Worlding Public Cultures hosts a major international online conference in partnership with Tate and a programme organised by UAL’s TrAIN Research Centre (Transnational Art Identity Nation). It will explore the legacies of Caribbean thought on global art histories, public culture and activism, complementing Tate Britain’s exhibition: Life Between Islands: British - Caribbean Art 1950s – now.
consent not to be a single being: Worlding Through the Caribbean takes the Caribbean and Caribbean thought as a starting point, to reconsider global histories of art and contemporary public cultures. Drawing on the foundational work of Caribbean thinkers Édouard Glissant, Stuart Hall and Sylvia Wynter, the symposium explores their impact on our understanding of the material, epistemological and ontological repercussions of these Caribbean histories.
Addressing the contested public paces of universities, museums, and cultural institutions, this symposium thinks with and through Glissant, Hall, and Wynter to radically transform our ways of relating to the world around us. The event will include a keynote lecture by celebrated Black studies and Black feminism scholar Katherine McKittrick, as well as five panels covering topics ranging from public culture, education, counter-histories, colonialism, world-making and the environment.
Recordings of the symposium will be available online in January 2022.
Wednesday 1st December
- Keynote Lecture
- Katherine McKittrick
- Panel 1: Human as Praxis
- Speakers include M. Ty , Julian Henriques, Maica Gugolati, Christopher Cozier and Ada M. Patterson.
Thursday 2nd December
- Panel 2: Counter Histories
- Speakers include Adrienne Rooney, Nicole Smythe-Johnson, Sarah Casteel.
- Panel 3: Public Culture
- Speakers include Gilane Tawadros, Malini Guha, Julia M. Hori, Natalie McGuire-Batson.
Friday 3rd December
- Panel 4: Worlding
- Speakers include Alexandra Chang, Lee Xie, Alpesh Kantilal Patel, Nidhi Mahajan and Moad Musbahi.
- Panel 5: Ecology
- Speakers include Susanne M. Winterling, Laleta Davis-Mattis, Denise Ferreira da Silva, Roshini Kempadoo and Guillermina De Ferrar
Organised by Hyundai Tate Research Centre: Transnational, in collaboration with UAL’s TrAIN Research Centre (Transnational Art Identity Nation) and the TrACE network (Transnational and Transcultural Art Culture Exchange).
Audio and Film Programme
. . .the struggle of our new millennium will be one between the ongoing imperative of securing the well-being of our present ethnoclass (i.e., Western bourgeois) conception of the human, Man, which over represents itself as if it were the human itself, and that of securing the well-being, and therefore the full cognitive and behavioral autonomy of the human species itself/ourselves. Because of this overrepresentation, which [I define] . . . as the Coloniality of Being/Power/Truth/Freedom, any attempt to unsettle the coloniality of power will call for the unsettling of this overrepresentation. . .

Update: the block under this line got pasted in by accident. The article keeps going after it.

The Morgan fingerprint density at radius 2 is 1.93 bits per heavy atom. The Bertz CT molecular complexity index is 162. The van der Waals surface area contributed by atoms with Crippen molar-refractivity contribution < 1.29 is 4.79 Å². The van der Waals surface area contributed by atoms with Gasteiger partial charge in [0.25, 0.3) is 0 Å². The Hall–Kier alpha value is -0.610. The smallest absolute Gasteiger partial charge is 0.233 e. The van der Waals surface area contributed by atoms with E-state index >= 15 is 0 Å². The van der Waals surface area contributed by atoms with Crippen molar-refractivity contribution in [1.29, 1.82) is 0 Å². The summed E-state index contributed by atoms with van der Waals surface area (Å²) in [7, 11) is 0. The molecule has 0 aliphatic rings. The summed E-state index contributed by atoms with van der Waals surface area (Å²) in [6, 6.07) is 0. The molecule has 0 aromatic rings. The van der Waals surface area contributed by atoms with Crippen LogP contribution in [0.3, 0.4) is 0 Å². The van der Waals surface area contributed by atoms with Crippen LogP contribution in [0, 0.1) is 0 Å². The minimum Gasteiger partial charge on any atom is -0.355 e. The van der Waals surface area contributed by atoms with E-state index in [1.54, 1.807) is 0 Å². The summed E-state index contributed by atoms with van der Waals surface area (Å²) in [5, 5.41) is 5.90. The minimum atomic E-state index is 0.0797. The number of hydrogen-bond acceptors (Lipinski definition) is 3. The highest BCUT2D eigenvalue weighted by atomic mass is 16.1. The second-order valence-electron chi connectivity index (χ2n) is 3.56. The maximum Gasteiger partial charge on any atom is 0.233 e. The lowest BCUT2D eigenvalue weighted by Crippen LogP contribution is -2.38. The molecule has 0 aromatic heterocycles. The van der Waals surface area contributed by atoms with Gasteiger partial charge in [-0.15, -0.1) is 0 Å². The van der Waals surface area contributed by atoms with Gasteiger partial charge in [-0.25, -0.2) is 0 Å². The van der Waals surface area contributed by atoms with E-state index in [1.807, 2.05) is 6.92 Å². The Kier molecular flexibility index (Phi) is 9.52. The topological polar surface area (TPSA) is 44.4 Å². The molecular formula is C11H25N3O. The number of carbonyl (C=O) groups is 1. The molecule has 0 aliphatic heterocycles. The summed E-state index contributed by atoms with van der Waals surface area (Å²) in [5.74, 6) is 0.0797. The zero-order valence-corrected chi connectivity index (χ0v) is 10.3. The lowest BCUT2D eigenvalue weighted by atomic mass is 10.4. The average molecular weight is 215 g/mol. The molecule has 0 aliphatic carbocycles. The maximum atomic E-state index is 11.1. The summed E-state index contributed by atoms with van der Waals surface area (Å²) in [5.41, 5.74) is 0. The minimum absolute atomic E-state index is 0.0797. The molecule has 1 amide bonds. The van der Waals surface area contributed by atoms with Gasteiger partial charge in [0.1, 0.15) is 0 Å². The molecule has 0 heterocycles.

Sylvia Wynter, ‘Unsettling the Coloniality of Being/Power/Truth/Freedom: Towards the Human, After Man, Its Overrepresentation—An Argument’, 2003
The symposium consent not to be a single being: Worlding through the Caribbean is accompanied by an online programme of artists’ audio and film work. It considers Édouard Glissant’s crucial proposition to ‘consent not to be a single being’ (Glissant, 2009) through the entanglements and archipelagic complexity manifested within the Caribbean experience. The programme forms around the notion that these states can be the conditions for worlding otherwise: in Sylvia Wynter’s words, for ‘unsettling the coloniality of being/power/truth/freedom’ (Wynter, 2003) that was established by our collective historical worlding inside the brutality of the colonial project. Across these works, unsettling occurs in the spaces of potentiality created by forms of cultural resistance, and the ever-becoming relationalities in which they are conceived.
The works span music, poetry, conversation and moving image, to reflect the multiplicity of approaches within the respective oeuvres of Édouard Glissant, Stuart Hall and Sylvia Wynter, and their explorations of cultural forms that are intrinsic to their theoretical projects.
The programme includes two new audio commissions: an experimental sound composition by artist Ashley Holmes, and a new episode of artist and writer Ayesha Hameed’s Radio Brown Atlantis, with special guest writer and poet Shivanee Ramlochan.
A programme of artists’ film, screening online from 1st to 3rd December 2021, includes recent work by Helen Cammock, Denise Ferreira da Silva and Arjuna Neuman, Jamilah Sabur, Rhea Storr and Alberta Whittle.
The audio and film programme is curated by Rahila Haque and sponsored by Chelsea College of Arts, UAL.